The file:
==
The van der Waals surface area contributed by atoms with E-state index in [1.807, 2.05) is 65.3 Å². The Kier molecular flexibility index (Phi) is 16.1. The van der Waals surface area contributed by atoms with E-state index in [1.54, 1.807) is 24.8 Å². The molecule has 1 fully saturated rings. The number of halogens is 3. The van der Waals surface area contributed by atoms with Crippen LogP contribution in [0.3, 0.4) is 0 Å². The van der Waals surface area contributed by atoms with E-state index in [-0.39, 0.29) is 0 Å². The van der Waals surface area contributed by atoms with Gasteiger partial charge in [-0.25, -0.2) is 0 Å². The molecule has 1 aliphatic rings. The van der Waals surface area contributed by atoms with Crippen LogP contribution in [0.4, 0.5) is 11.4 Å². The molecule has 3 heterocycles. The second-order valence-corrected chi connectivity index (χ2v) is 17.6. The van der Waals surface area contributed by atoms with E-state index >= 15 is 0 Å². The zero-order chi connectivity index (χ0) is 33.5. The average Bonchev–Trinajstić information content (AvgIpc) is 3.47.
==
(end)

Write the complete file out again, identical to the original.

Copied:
The van der Waals surface area contributed by atoms with E-state index in [1.807, 2.05) is 65.3 Å². The Kier molecular flexibility index (Phi) is 16.1. The van der Waals surface area contributed by atoms with E-state index in [1.54, 1.807) is 24.8 Å². The molecule has 1 fully saturated rings. The number of halogens is 3. The van der Waals surface area contributed by atoms with Crippen LogP contribution in [0.3, 0.4) is 0 Å². The van der Waals surface area contributed by atoms with E-state index in [-0.39, 0.29) is 0 Å². The van der Waals surface area contributed by atoms with Gasteiger partial charge in [-0.25, -0.2) is 0 Å². The molecule has 1 aliphatic rings. The van der Waals surface area contributed by atoms with Crippen LogP contribution in [0.4, 0.5) is 11.4 Å². The molecule has 3 heterocycles. The second-order valence-corrected chi connectivity index (χ2v) is 17.6. The van der Waals surface area contributed by atoms with E-state index >= 15 is 0 Å². The zero-order chi connectivity index (χ0) is 33.5. The average Bonchev–Trinajstić information content (AvgIpc) is 3.47.